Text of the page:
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Clinton tells Dublin meeting: 'I'm concerned for future of OSCE'

20 years after the Cold War, “the work of creating a Europe that is whole, free, and at peace remains unfinished.”

Tánaiste Eamon Gilmore greets Secretary of State Hillary Clinton at the RDS in Ballsbridge.
Tánaiste Eamon Gilmore greets Secretary of State Hillary Clinton at the RDS in Ballsbridge.
Image: Sam Boal/Photocall Ireland

HILLARY CLINTON has issued a sharp warning to European and central Asian nations that some countries were backsliding on democratic values and human rights.

The US Secretary of State told an OSCE conference in Dublin that she haw “a growing concern for the future of this organisation and the values it has always championed.”

“More than 20 years after the end of the Cold War, the work of creating a Europe that is whole, free, and at peace remains unfinished.”

Before addressing the OSCE ministerial meeting being held at the RDS in Ballsbridge, Clinton met with 11 civil society activists from seven countries to hear their concerns about repression in their nations.

“My country Turkmenistan is world famous for two things: one of the largest gas supplies and gross human rights violations,” said Andrey Aranbaev, an environmentalist and human rights defender, speaking through an interpreter.

“Almost all international actors are talking about Turkmenistan’s gas. But almost no one is talking about the gross human rights violations.”

Olga Zakharova, of Freedom Files, a Russian non-governmental rights organisation, said she has worked for 20 years as a journalist and has seen her country “go from bad to worse.”

“Even social media space is now shrinking,” she said, citing in particular new restrictive laws on the use of the Internet.

Political repression in Belarus was highlighted by Anna Gerasimova, who is the director of Belarusian Human Rights House (HRH) living in exile in Vilnius.

She highlighted the cases of 12 political prisoners in Belarus, including a former presidential candidate and a top human rights leader, serving over four years in prison.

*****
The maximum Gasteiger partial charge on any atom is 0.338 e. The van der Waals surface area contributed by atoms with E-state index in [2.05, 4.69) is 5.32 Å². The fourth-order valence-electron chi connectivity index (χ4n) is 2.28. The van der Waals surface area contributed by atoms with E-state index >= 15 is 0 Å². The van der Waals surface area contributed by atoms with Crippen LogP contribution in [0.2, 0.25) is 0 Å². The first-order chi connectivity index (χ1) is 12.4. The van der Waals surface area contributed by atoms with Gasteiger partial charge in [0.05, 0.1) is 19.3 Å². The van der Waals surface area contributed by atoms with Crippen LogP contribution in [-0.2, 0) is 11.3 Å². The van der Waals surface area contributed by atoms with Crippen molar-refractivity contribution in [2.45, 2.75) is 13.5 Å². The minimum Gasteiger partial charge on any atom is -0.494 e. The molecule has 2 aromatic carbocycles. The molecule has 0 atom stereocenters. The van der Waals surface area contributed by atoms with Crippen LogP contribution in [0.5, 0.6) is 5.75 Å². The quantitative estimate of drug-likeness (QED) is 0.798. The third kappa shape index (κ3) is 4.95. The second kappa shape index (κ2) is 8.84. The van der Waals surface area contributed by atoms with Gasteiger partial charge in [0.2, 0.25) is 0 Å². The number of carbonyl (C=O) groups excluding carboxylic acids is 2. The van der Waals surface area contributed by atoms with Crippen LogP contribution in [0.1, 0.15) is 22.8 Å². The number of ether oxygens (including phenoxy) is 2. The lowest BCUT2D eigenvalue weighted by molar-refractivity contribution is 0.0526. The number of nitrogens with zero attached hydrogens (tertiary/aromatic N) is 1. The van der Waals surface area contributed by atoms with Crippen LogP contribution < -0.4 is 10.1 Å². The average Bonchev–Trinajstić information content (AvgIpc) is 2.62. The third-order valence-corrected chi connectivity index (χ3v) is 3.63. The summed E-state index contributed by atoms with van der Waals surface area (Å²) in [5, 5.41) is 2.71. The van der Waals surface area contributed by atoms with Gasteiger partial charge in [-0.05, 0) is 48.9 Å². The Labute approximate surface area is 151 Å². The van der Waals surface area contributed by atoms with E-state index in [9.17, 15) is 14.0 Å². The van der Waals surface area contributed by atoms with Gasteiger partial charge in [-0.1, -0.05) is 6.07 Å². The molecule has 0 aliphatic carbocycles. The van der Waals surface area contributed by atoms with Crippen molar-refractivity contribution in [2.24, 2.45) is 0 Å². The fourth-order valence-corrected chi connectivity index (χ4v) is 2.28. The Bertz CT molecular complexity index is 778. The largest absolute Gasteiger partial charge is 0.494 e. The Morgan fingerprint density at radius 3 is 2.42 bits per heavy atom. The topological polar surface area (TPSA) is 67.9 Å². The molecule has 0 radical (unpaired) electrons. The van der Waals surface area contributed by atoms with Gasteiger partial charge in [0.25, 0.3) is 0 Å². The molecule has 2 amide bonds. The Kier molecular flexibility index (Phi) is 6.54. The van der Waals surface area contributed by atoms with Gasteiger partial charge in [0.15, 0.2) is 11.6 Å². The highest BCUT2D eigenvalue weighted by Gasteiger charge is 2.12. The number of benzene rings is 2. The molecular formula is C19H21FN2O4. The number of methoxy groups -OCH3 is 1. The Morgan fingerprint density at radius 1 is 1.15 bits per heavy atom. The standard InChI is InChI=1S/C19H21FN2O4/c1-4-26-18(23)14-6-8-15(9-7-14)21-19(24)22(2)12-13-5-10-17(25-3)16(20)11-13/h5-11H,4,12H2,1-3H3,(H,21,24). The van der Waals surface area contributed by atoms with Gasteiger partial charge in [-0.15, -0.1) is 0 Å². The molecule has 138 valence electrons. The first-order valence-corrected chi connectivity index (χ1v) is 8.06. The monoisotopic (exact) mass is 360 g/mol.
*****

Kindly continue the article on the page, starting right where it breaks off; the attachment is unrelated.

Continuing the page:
“The repressions intensify,” she said. “The space for the civil society is getting narrower.”

Clinton told the activists she agreed “the space for civil society and the protection of human rights and fundamental freedoms is shrinking, and governments are becoming much more aggressive in trying to stifle dissent.”

She warned that many countries were trying to cut off US aid to rights groups, condemning Moscow’s decision earlier this year to kick out the main US assistance organisation, USAID.

“Everything we’ve done has been, in the eyes of the Russian government, considered inappropriate, even subversive,” Clinton said. “So we have to come up with new approaches.”

And just hours before bilateral talks with Russian foreign minister Sergei Lavrov, she slammed “a move to re-Sovietise the region”, referring to plans to set up a new trade union between Russia and some former Soviet nations.

“It’s going to be called customs union, it will be called Eurasian Union and all of that. But let’s make no mistake about it. We know what the goal is and we are trying to figure out effective ways to slow down or prevent it.”

She also referred to Ukraine, which next year takes over the chairmanship of the OSCE, as one of America’s “biggest disappointments.”

During her speech later to the OSCE, Clinton turned her fire in public on many of the former eastern European nations, including Russia and Belarus, as well as Ukraine.

“In Belarus, the government continues to systematically repress human rights, detain political prisoners, and intimidate journalists,” she said.

“In Ukraine, the elections in October were a step backwards for democracy,” she added.

Tajikistan, Turkmenistan, Uzbekistan, and Kazakhstan were also restricting freedom of expression online and off-line, she added.

Clinton also highlighted that even within the European Union and NATO there were “troubling developments,” referring to “democratic backsliding in Hungary and challenges to constitutional processes in Romania.”

Calling on the OSCE “to avoid institutional changes that would weaken this organisation,” Clinton also blasted “the ugly specter of anti-Semitism, xenophobia, and discrimination against immigrants, Roma” and gays in parts of Europe.

Clinton visited Áras an Úachtaráin after the summit for a meeting with President Michael D Higgins, where the pair discussed shared interests of Ireland and the US.

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